“I told you, I already tried the door but it keeps mo-“

“Since when is the door the same as the exit?”

The young man thought about that for a second. He supposed the girl was, technically, right. “This is true. So, where is the exit?”

“Which exit?”

“The exit. The one that leaves this place.”

“Yes, obviously. Which exit?”

“There’s more than one?”

“Wow, the expression “thick as a brick” does not quite do you justice, does it? Of course there’s more than one exit. No self-respecting painting has less than two exits, and I wouldn’t really be caught dead without at least three exits anyway.”

“Alright. OK. Fine. Which exit? I suppose the one that takes me back to sanity, please.”

“Sanity is not a place you can go to, at least not one that you can exit to from a painting.”

“Alright. OK. Fine” The young man punctuated each word as if he were stabbing them with knives, “The exit that leads back to the real world.”

“Oh…you mean the human world? Is that what you are? Human? As in a mortal cursed with a miserable and short life? The ones with no understanding of the universe and yet all the favour Creation itself could bestow upon them?”

The young man blinked five times in rapid succession. Then made a face that made him look like he was trying to suck his own lips through an invisible straw. Gildre had seen that expression before, she was pretty sure it was exasperation, “Yes. I suppose I am. Aren’t you?”

“Oh no. I’m nowhere near human. If I were, would I be having my breakfast inside of a painting?”

The young man did not have enough space left in his brain to think about that, “I guess not. I certainly wouldn’t.”

“Which is probably why you’re so eager to get out and back into your world?”

“That’s about the gist of it. Yes.”

“I thought a gist was what you got on your birthday?”

“That’s a gift. Not the same thing.”

“Ah. Right. Well then, that’s good to know. It’s really hard to hear you lot from inside the pictures. All the noise is muffled, like it’s trying to get through a thick layer of jelly.”

The young man shook his head, trying to keep his mind focused on the task at hand, “The exit then? To my world?”

“Oh right, this way.” The young man followed Gildre. It was quite a short trip. She took exactly four steps, stopped and pointed right in front of them.

The young man was suddenly surprised so see, clear as day, the coffee shop at the library where he’d been not ten minutes ago. He briefly wondered how he’d missed it but something told his brain to shut up and not get on that train of thought. He turned to the girl, somewhat less annoyed at her now that she’d proven useful and smiled.

“Uhh…thank you. Thanks. Very much.”

“No need to thank me, it only took four steps.”

“Are you ah…are you heading my way?”

“Into that world? Oh no! With all the thoughts and the feelings and the squabbling and the loose ideas you people carry around all day? I’d rather stay here where it’s nice and quiet, thank you.”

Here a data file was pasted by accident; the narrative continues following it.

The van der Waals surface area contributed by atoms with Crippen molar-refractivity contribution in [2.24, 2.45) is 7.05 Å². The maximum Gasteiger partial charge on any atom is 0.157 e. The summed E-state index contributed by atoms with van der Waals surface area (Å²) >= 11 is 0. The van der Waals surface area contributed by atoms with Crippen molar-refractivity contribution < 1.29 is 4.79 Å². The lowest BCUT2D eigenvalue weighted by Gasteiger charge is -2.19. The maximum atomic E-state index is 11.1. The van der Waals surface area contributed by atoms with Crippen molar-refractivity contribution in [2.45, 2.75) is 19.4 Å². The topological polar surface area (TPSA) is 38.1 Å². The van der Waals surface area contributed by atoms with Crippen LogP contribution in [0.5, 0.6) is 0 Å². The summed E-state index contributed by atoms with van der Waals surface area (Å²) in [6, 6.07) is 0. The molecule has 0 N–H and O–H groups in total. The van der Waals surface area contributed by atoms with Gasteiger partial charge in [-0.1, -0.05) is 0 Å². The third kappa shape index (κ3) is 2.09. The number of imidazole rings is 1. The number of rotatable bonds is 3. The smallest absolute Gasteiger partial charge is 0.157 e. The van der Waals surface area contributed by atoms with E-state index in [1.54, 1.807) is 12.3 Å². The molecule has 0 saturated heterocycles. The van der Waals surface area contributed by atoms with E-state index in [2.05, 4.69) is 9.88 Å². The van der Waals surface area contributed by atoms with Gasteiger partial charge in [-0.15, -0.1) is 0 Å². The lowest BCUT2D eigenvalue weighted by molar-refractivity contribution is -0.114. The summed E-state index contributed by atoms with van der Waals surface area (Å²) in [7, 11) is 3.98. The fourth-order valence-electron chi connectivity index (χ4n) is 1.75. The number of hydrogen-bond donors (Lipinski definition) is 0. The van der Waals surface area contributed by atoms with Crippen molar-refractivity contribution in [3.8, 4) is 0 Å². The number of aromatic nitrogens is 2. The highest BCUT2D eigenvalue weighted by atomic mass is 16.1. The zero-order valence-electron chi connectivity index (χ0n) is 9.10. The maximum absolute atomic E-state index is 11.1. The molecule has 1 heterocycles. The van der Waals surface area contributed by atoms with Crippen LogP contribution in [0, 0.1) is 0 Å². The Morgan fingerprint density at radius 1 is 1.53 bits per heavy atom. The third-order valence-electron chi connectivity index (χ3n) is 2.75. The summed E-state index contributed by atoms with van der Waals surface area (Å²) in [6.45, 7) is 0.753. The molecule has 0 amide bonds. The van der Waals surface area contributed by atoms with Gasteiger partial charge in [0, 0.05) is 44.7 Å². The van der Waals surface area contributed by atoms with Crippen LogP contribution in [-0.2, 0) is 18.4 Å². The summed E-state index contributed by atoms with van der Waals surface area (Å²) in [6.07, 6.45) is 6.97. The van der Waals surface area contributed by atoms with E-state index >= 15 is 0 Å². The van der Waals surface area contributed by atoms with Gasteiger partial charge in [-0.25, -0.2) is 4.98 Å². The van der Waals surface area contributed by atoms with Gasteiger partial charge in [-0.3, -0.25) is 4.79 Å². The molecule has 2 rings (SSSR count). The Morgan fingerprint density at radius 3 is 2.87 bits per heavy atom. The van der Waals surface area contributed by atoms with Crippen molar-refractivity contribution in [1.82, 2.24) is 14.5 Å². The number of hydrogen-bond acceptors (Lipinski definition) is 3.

“Well, alright then. I suppose it was nice to meet you.”

“Not really. It was more annoying and confusing for me. You humans have an interesting idea of what nice is.”

The young man smiled. He was tired and now that he was so close to home, he felt a pull that was making it hard for him to think of anything else. He decided to stay quiet, nodded at the girl and turned around and walked straight out of the painting in the coffee shop in the library.

“Gilbert! Gilbert! Jesus Christ, Gilbert wake up. You are embarrassing me!”

The young man opened his eyes very suddenly and sat up very straight. There was a woman with a very shrill voice shaking him quite hard. He looked up at her, unsure if it was real. “Did I make it? Is this the real world?”

“Jesus Christ, Gilbert. I realize you creative types have some strange mental processes but what are you talking about?”

“Uhh…nothing. Never mind. I uhh…must have fallen asleep is all.”

“And it was quite embarrassing too. They are waiting for us.”

“They?”

“The board? Of the library. We have a meeting to present them the proposal for the new wing that is being built?”

It all came rushing back to the young man in less than a second. “Right! Of course, I’m sorry Jessica. I was just kidding.” He flashed the woman his most sincere smile. She rolled her eyes and walked away.

“Jesus Christ, Gilbert.”

He stared at her. Did I just hear “Cheese on rice”? He thought, Nah. I just need to get through this meeting, then get a decent night’s sleep. I’ll be fine in the morning.

The young man stood up and followed the woman. Out of the corner of his eye he caught sight of something in the corner. He glanced at a picture and his brain barely registered a girl sitting at a table, quite happily scarfing down some pudding. It wasn’t until later that night that the memory caught up to him. The girl. The picture. The pudding.

The next morning he went back to the coffee shop inside the library. The picture was there.

The girl was nowhere in sight, but right there, in the corner of the picture there was a little sign. It had not been there before.

“Cheese on rice, Human.” It read.